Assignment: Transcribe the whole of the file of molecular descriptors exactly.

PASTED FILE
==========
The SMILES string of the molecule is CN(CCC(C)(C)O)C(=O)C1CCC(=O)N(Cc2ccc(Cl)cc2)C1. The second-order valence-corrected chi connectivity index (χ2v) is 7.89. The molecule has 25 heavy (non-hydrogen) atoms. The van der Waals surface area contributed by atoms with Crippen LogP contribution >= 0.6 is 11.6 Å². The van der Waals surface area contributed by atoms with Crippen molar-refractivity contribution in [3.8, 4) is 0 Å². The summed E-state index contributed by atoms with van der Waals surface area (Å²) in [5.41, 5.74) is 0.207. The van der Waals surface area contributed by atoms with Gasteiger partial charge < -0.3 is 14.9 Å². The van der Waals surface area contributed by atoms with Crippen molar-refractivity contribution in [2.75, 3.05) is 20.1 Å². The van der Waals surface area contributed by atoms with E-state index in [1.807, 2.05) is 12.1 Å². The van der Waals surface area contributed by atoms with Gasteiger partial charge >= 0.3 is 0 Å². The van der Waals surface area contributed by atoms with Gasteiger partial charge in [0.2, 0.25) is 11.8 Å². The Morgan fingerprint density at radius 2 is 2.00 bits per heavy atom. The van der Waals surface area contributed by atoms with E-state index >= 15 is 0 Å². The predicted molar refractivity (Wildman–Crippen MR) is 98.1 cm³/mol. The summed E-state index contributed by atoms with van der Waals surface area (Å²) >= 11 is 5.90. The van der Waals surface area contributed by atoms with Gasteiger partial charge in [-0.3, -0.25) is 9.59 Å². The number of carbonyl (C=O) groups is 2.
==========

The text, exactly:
The SMILES string of the molecule is CN(CCC(C)(C)O)C(=O)C1CCC(=O)N(Cc2ccc(Cl)cc2)C1. The second-order valence-corrected chi connectivity index (χ2v) is 7.89. The molecule has 25 heavy (non-hydrogen) atoms. The van der Waals surface area contributed by atoms with Crippen LogP contribution >= 0.6 is 11.6 Å². The van der Waals surface area contributed by atoms with Crippen molar-refractivity contribution in [3.8, 4) is 0 Å². The summed E-state index contributed by atoms with van der Waals surface area (Å²) in [5.41, 5.74) is 0.207. The van der Waals surface area contributed by atoms with Gasteiger partial charge < -0.3 is 14.9 Å². The van der Waals surface area contributed by atoms with Crippen molar-refractivity contribution in [2.75, 3.05) is 20.1 Å². The van der Waals surface area contributed by atoms with E-state index in [1.807, 2.05) is 12.1 Å². The van der Waals surface area contributed by atoms with Gasteiger partial charge >= 0.3 is 0 Å². The van der Waals surface area contributed by atoms with Gasteiger partial charge in [0.2, 0.25) is 11.8 Å². The Morgan fingerprint density at radius 2 is 2.00 bits per heavy atom. The van der Waals surface area contributed by atoms with E-state index >= 15 is 0 Å². The predicted molar refractivity (Wildman–Crippen MR) is 98.1 cm³/mol. The summed E-state index contributed by atoms with van der Waals surface area (Å²) >= 11 is 5.90. The van der Waals surface area contributed by atoms with Gasteiger partial charge in [-0.3, -0.25) is 9.59 Å². The number of carbonyl (C=O) groups is 2.